Individual Lump Sum Sales Continue to Fall

The sales of individual lump sum new life insurance business have slumped to their lowest levels in a year and a half, according to new data released by research house, DEXX&R.

In its quarterly Life Analysis Report, Dexx&r reported that individual lump sum new business sales to the end of March 2018 of $274 million were lower than those recorded in any of the past six quarters and were 10.6 per cent lower than the $307 million recorded in the March 2017 quarter.

The figures continue a trend seen in the last quarter of 2017 where individual lump sum new business sales were at their lowest level for the past five quarters despite sales of of individual Death, TPD and Trauma insurance reaching a five year high for the whole year to the end of December (see: New Business Sales Hits Five Year High).

Following the downward trend in individual lump sum new business sales, Disability Income new business in the March 2018 quarter was also down, by 10.3 per cent to $113 million from the $126
million recorded in the December 2017 quarter but increased by 1.2 per cent from the $111 million recorded in the March 2017 quarter.

Total sales for the year to the end of March 2018 were also down in both areas with Dexx&r reporting lump sum new business sales were down 1.6 per cent to $1.31 billion for the 12 months to the end of March 2018, compared to the $1.33 billion recorded for the year to the end of March 2017.

At the same time, Disability Income new business also decreased for the year to March 2018, falling 0.7 per cent to $514 million compared to the $518 million recorded in the twelve months to March 2017.

Of the insurers who recorded an increase in lump sum new business over the twelve months to March 2018, Zurich posted the highest growth of 18.1 percent to $163 million, followed by AIA Australia (11.8 percent to $74 million), and ClearView (3.7 per cent to $39 million)

Insurers recording an increase in Disability Income new business over the same period were led by AMP with an increase of 49.1 per cent to $77 million, followed by ClearView (13.2 per cent) and CommInsure (11.1 per cent).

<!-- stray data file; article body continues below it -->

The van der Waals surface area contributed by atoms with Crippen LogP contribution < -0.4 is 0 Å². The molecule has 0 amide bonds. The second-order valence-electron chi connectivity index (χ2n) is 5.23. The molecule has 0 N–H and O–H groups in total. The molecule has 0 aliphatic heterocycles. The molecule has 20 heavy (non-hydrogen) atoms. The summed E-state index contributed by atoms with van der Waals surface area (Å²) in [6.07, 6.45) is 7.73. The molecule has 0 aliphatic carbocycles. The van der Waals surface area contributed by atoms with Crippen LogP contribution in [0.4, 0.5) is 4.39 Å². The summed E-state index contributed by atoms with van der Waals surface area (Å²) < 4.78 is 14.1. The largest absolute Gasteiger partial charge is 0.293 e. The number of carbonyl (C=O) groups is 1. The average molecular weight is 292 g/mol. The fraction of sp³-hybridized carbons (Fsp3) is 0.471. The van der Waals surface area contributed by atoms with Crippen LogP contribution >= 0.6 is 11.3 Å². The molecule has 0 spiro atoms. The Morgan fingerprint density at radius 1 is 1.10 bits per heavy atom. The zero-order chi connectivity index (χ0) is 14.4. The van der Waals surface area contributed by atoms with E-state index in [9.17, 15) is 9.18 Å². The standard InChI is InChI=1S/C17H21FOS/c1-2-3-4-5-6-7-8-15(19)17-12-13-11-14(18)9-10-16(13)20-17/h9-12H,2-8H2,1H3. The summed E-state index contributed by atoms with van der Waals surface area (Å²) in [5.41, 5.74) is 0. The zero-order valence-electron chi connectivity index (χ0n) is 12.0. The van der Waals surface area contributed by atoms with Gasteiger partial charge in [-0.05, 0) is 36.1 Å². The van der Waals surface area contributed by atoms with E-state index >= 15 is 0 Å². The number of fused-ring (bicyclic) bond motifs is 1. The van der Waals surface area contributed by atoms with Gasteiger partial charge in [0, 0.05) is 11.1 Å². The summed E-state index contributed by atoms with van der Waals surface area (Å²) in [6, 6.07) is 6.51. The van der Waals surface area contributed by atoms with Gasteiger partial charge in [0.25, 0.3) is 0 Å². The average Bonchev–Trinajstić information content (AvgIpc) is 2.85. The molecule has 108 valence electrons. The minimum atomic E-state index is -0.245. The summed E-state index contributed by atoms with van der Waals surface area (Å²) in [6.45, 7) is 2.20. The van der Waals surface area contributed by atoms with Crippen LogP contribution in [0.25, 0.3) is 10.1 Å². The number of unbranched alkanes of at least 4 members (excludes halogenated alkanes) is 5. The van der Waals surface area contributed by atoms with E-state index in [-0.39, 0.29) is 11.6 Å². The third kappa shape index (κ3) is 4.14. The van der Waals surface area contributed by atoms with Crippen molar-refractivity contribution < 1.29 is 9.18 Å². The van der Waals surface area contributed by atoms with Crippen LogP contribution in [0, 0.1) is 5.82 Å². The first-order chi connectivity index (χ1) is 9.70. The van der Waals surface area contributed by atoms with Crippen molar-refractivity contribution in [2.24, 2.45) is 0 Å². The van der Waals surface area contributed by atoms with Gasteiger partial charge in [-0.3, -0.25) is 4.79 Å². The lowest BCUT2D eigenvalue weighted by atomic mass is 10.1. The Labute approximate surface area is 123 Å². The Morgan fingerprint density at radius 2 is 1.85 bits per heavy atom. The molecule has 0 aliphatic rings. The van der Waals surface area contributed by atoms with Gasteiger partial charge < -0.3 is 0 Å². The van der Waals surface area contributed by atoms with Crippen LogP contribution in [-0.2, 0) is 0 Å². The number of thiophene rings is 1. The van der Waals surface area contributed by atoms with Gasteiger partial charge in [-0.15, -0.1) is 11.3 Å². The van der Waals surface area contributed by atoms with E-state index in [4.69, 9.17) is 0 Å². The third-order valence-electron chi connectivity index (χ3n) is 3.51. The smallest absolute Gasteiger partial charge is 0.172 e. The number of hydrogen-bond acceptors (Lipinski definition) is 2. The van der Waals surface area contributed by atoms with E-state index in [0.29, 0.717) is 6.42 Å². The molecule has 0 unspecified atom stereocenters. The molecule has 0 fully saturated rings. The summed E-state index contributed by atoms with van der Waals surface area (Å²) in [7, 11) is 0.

Individual lump sum and Disability Income discontinuances continued to fall away for the quarter after peaking in around 16 per cent in 2013, both falling to 12.6 per cent at the end of the March 2018 quarter.

TAL remains the largest life insurer based on market share for in-force risk annual premiums with $2.88 billion in premiums and 18.1 per cent market share, followed by AIA Australia ($2.48 billion – 15.6 per cent), MLC Life ($1.96  billion – 12.3 per cent), AMP ($1.98  billion – 11.9 per cent)and OnePath ($1.62 billion – 10.2 per cent).

Source: DEXX&R

  • emkay

    what the hell did they expect? They have continually attacked advisers for years, now cutting their incomes, add a 2 year clawback a uni degree to sell insurance etc etc and maybe it is getting to be too high a risk to continue in the business?

  • Old Risky

    There’s a (yet) totally un-substantiated rumour that “incomings” of all types have dropped WAAAY down for a certain insurer and fund manger.
    Eventually the truth will out as it usually does but the PR folks will, of course, attempt denial and fudging!.

  • Staggered

    And these figures are reflective of only the first quarter of the first year following the introduction of LIF. What will happen next year when our income reduces another 10% and 2020 when it drops yet another 10% again? As emkay has stated – what did they expect?